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I currently am in debt with a vehicle loan about 18,900$ and with 12k student loan debt. I currently have 3300$ that I have in my savings account not being used at all. I currently have a 1k emergency plan too. I am looking to take out that vehicle loan as fast as I can, since my 12k student loans are from the government. Would it make sense for me to put that 3300$ towards that vehicle loan right away? Or would it be better off for me to sit on it for a while until I get closer to having that vehicle loan paid off? I currently am going to be putting 1000$ towards the vehicle loan each month since I want to get rid of it by next year. The vehicle loan is a 4 year 3.725% interest rate. I have been reading dave ramsey and realize I am still young (21 years old) and thought I might as well take out that debt first since I still have many years to save for my retirement. Plus I graduated from college a year early so I personally think I will be okay.

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    Since you mention Dave, his plan is pretty structured and you pay off SMALLEST to LARGEST debt first. Also, I bet student loan interest rate is at or above the personal loan. – AbraCadaver Jul 19 '18 at 18:43
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    What's the interest rate on your student loans? How many months of expenses would the $1k emergency fund cover? – Hart CO Jul 19 '18 at 18:44
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    "would it be better off", better off in terms of what? Mathematically, psychologically, something else? – mikeazo Jul 19 '18 at 18:45
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    @HartCO They are higher around 4.20% but they are all in deferment and I feel more comfortable taking out the personal loan first. – MountaindewKing Jul 19 '18 at 18:45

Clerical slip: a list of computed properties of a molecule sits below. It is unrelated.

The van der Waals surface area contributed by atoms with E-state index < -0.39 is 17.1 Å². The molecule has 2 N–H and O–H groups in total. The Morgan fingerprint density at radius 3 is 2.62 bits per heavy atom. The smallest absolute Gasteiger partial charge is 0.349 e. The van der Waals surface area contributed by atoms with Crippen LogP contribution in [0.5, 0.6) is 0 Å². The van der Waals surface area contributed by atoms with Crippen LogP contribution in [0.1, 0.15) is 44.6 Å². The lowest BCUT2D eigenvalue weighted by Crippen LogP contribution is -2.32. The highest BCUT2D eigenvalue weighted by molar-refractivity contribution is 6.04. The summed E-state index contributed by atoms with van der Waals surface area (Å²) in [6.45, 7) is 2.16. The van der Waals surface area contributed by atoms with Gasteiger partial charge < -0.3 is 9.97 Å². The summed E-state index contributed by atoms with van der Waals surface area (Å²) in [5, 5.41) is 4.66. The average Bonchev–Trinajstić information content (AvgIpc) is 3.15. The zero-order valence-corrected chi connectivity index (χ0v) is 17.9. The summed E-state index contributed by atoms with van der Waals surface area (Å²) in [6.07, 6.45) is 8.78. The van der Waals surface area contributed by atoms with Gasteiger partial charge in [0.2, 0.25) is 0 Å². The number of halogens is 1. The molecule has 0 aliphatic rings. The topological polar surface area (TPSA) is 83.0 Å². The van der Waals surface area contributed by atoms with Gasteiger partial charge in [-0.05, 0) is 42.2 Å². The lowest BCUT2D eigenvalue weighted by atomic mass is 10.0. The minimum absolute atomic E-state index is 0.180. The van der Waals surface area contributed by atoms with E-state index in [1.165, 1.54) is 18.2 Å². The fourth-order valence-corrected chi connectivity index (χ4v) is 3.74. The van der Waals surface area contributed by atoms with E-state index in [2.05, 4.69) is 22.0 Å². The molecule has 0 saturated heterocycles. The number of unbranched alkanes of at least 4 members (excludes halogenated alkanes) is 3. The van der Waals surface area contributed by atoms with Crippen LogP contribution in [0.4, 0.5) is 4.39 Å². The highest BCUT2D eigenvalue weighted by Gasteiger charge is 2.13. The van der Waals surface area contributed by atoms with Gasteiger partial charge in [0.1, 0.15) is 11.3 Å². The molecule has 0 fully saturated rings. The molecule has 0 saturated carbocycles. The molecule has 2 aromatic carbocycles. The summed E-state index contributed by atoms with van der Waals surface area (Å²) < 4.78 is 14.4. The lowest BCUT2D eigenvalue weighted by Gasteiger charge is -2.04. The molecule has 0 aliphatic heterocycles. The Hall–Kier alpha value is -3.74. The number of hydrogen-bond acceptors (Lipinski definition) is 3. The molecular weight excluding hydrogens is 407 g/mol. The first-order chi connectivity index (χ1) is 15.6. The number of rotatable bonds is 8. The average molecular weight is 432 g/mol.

• You're young and strong. You should immediately use every penny to pay down debt. Get a whole-weekend weekend job and within a few short months you'll eliminate the horrible personal loan. – Fattie Jul 20 '18 at 1:32
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With the small interest rate on your loans, I don't think it matters.

I personally would keep the cash on hand and consider the interest a 'convenience fee'.

My reasoning for that is explicitly because you've managed to get an interest rate that's remarkably low for a personal loan.

I think you should re-check the interest rate on your personal loan, because in the US, personal loan rates are usually between 8-30+% per year.

At 3.75% per year interest, you're effectively only paying (0.0375 * 3300 = $123.75) per year for the loaned balance that you might have paid off.

The issue you may run into, is what happens if you pay off your loan, and then end up needing more cash for something else that comes up?

In this instance, it may make sense to pay ~$10/mo for the interest that is accruing from that $3300 that you would have otherwise paid off, than to deplete your $3300 in savings and end up needing to take out more credit if something comes up.

However, if your interest rate were 10% or more per year, it would make much, much more sense to pay it off vehemently.

While you always lose money to interest, you must focus on what your interest rates are. Your interest rates should determine the amount of INTEREST / Urgency you have in paying them back. 30% interest rates should have you much more interested in paying back faster, than a 3% interest rate.

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While paying off debt is good, you also want to keep some cash reserve for emergencies. What if your car needs some major repair? You have a big medical bill? Or for that matter, you lose your job and need to keep paying the bills until you get a new one?

"Financial experts" often say that you should have 6 months pay in ready cash for emergencies. I don't know what planet these people live on: I've never in my life been able to accumulate that much spare cash, and most Americans think they're doing well if they if they have enough cash to pay the bills as they come in. But it's good to have some emergency reserve. And treat it as an emergency reserve: it's for EMERGENCIES, not, hey, I saw an ad for this cool toy that I just have to have.

I'd think $3,000 is a very modest emergency fund. I'd hold onto it.

If you had $20,000 in the bank and you have debts, I would certainly urge paying them off.